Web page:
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    Nov. 30, 2018, 12:16 p.m.
    Reporting & Production
    LINK:   |   Posted by: Christine Schmidt   |   November 30, 2018

    WhatsApp blasts past other platforms in terms of immediate information sharing. But until recently, no news organization had access into the “black box” of misinformation’s backend.

    My colleague Laura Hazard Owen has chronicled WhatsApp’s impact in misinformation and news distribution abroad, especially as elections in Brazil, Mexico, and elsewhere translate to closer scrutiny of information flows. Remember, WhatsApp is owned by Facebook, which is still trying to figure out its more than worldwide.

    While Facebook works on that, news organizations have struggled to counter its spread — the BBC, for one, recently conducted in-depth research on WhatsApp’s virality in Verificado 2018 was a a collaboration between Animal Politico, AJ+ Espanol, and Pop-Up Newsroom for Mexico’s July general election. But it’s still a big lift:

    Verificado’s WhatsApp line officially launched on May 18; two weeks in, 4,800 people have subscribed to it and it has received a whopping 18,500 messages — 13,800 of which it has answered. (Maccise cautioned that “messages” here refers simply to interactions — requests to verify content, as well as any other message, such as a greeting. But Verificado plans to filter out actual fact-check requests more specifically in a report it will release after the election.) Each of its published debunk statuses has gotten about 1,000 views (though in reality it’s probably more, since users who disable the read receipt feature aren’t counted in WhatsApp’s analytics). And all of this is handled by just 4 people on Verificado’s end.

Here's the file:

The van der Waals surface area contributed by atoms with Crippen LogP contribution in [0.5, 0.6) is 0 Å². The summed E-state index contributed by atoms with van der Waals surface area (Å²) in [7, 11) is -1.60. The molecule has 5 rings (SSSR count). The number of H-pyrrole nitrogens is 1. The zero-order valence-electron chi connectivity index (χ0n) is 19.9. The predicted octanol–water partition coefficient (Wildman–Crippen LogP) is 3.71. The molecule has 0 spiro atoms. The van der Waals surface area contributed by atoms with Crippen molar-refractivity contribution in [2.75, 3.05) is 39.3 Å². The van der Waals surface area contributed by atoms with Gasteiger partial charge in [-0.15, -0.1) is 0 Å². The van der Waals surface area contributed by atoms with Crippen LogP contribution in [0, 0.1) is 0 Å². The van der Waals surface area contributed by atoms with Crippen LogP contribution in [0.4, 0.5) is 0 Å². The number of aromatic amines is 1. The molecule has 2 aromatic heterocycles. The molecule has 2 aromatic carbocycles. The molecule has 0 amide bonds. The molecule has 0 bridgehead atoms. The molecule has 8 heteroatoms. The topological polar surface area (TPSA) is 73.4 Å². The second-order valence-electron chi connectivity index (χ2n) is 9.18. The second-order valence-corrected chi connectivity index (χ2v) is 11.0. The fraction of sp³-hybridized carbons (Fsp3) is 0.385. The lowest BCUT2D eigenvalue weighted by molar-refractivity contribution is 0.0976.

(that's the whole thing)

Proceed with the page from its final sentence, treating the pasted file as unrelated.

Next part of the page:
In Brazil, a collaboration among 24 newsrooms had a secret weapon: Better infrastructure thanks to special WhatsApp access. Comprova, a verification project from et al’s effort against misinformation, gained access to WhatsApp’s API (not to the content privately shared on the platform) to run its fact-checking operation around Brazil’s presidential election. , by :

    For the first time, WhatsApp gave a journalism non-profit the ability to receive questions from the public on an intermediary website, Zendesk. Had we just used WhatsApp for Business, we would have been tethered to one phone to try and respond to the almost 70,000 questions the project received. Zendesk was integrated into our business account and allowed multiple journalists and student journalists to review “tickets,” or questions from the public. For most of the project, four journalists monitored questions. For the last month of the election, there were 10 people assigned to sort and sift tickets. Through this process, the team began to see patterns of mis- and disinformation and sent these on to editors for consideration to debunk. The team also replied to the person who sent the original message with a simple note or a link to the published article on the topic.

    First Draft prepared for Comprova based on its experience from organizing CrossCheck France last year:

    The collaborative project CrossCheck France ran for 10 weeks in spring 2017 and received 600 questions from the public by email from a submission form on the website. We were warned by Brazilian journalists that we could expect to see 600 questions in the first hour from Brazilians. They said so without a laugh and they were right about an engaged citizenry: Comprova received almost 70,000 questions from the public. During the first week of October leading up to the first election, the business account received an average of 3,000 questions daily. The Zendesk project manager reported that the platform typically receives 2,000 questions per month for its most-active clients, so Comprova struck them as a particularly “viral” experience.

    Now, First Draft with the International Center for Investigative Reporting has launched CrossCheck Nigeria with 16 news outlet partners ahead of the country’s 2019 general election, where WhatsApp is the .

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